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Author Topic: [2014-08-21]Joint Letter to NYDFS from 3 China Exchanges on BitLicense  (Read 678 times)
hl5460
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August 21, 2014, 10:07:47 AM
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As leaders in the Chinese virtual currency industry, we watch international regulatory developments very carefully. We are also well aware of the historical role New York State has played in creating and regulating financial markets. Therefore, the “BitLicense” proposal submitted by the New York State Department of Financial Services (NYDFS) requires special attention. On careful examination, we believe that the BitLicense is a well-intentioned regulatory effort, and certainly, we agree that digital virtual currency businesses need regulation, insofar as every legitimate business is regulated. However, there are some fundamental problems with the proposal that will be damaging to our entire industry and must be changed prior to enactment.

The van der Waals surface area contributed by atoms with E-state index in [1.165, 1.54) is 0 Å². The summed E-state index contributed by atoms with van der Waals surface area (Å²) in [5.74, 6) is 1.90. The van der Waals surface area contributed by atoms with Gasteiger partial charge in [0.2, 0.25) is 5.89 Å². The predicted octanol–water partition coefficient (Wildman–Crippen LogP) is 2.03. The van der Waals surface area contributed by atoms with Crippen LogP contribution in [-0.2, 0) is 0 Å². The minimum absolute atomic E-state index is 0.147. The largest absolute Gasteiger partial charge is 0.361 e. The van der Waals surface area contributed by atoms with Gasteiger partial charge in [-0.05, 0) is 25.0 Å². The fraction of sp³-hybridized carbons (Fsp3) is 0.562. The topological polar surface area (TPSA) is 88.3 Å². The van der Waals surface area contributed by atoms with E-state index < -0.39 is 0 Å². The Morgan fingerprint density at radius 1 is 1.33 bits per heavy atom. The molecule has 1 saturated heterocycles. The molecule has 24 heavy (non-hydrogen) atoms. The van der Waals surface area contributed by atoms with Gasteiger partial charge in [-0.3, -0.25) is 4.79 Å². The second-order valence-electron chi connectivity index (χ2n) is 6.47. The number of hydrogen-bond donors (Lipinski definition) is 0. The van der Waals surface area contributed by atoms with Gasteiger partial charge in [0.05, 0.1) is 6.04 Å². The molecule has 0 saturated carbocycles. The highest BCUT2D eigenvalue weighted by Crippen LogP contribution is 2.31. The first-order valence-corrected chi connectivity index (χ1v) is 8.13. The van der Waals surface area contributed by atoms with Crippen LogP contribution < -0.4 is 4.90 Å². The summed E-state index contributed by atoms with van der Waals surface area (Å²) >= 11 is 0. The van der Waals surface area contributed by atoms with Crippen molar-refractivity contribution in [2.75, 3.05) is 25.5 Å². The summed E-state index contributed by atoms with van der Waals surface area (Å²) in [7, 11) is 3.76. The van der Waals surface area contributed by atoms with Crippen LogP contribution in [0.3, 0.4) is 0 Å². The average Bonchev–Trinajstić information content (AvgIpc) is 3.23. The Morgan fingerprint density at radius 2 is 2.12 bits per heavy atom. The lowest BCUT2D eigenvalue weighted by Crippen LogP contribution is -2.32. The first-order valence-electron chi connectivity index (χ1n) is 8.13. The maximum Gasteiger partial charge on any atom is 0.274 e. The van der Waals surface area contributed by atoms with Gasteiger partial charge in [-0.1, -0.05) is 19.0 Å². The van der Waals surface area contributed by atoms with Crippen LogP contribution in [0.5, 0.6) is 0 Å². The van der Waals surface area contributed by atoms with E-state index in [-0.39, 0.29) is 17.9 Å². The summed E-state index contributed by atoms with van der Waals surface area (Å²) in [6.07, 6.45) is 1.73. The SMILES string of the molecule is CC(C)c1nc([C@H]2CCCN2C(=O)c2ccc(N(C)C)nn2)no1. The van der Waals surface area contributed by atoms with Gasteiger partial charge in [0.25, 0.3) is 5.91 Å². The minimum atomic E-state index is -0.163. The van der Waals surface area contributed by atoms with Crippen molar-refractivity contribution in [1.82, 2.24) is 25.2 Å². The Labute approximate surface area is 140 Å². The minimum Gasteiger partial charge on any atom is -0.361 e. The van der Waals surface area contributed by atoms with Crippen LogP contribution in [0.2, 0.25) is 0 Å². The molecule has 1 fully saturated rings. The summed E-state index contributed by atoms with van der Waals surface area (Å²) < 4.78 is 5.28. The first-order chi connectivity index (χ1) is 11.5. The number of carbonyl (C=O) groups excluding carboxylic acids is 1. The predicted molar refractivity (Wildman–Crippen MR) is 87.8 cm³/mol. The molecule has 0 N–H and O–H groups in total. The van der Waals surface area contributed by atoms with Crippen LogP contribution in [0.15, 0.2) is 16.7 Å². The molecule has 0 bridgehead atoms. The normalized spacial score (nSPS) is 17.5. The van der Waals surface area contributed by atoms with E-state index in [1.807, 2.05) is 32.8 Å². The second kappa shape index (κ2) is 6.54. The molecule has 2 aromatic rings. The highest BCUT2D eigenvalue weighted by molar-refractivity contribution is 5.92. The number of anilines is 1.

As written, the proposed regulation is overly broad in its application outside the United States, imposes a disproportionate compliance burden on virtual currency businesses, and misapplies normal compliance procedures. Specifically, as written, the proposal is problematic in three areas: (i) the BitLicense regime applies to businesses without any meaningful connection to New York State, (ii) a BitLicense requires comprehensive disclosure of business information, even for affiliates that are completely unrelated the licensee’s virtual currency business, and (iii) the criteria set for “enhanced due diligence” is unduly burdensome, inappropriate and without precedent in comparable industries.


At the heart of the issue are the criteria used for the applications of the BitLicense. By defining a “virtual currency business activity” as doing business with a “New York resident,” the BitLicense regulation would apply to any business that has single New York customer. While the vast majority of our users are Chinese, it is inevitable that each of our businesses may have a client that falls under this definition, and therefore, force our businesses to comply with the entire BitLicense proposal.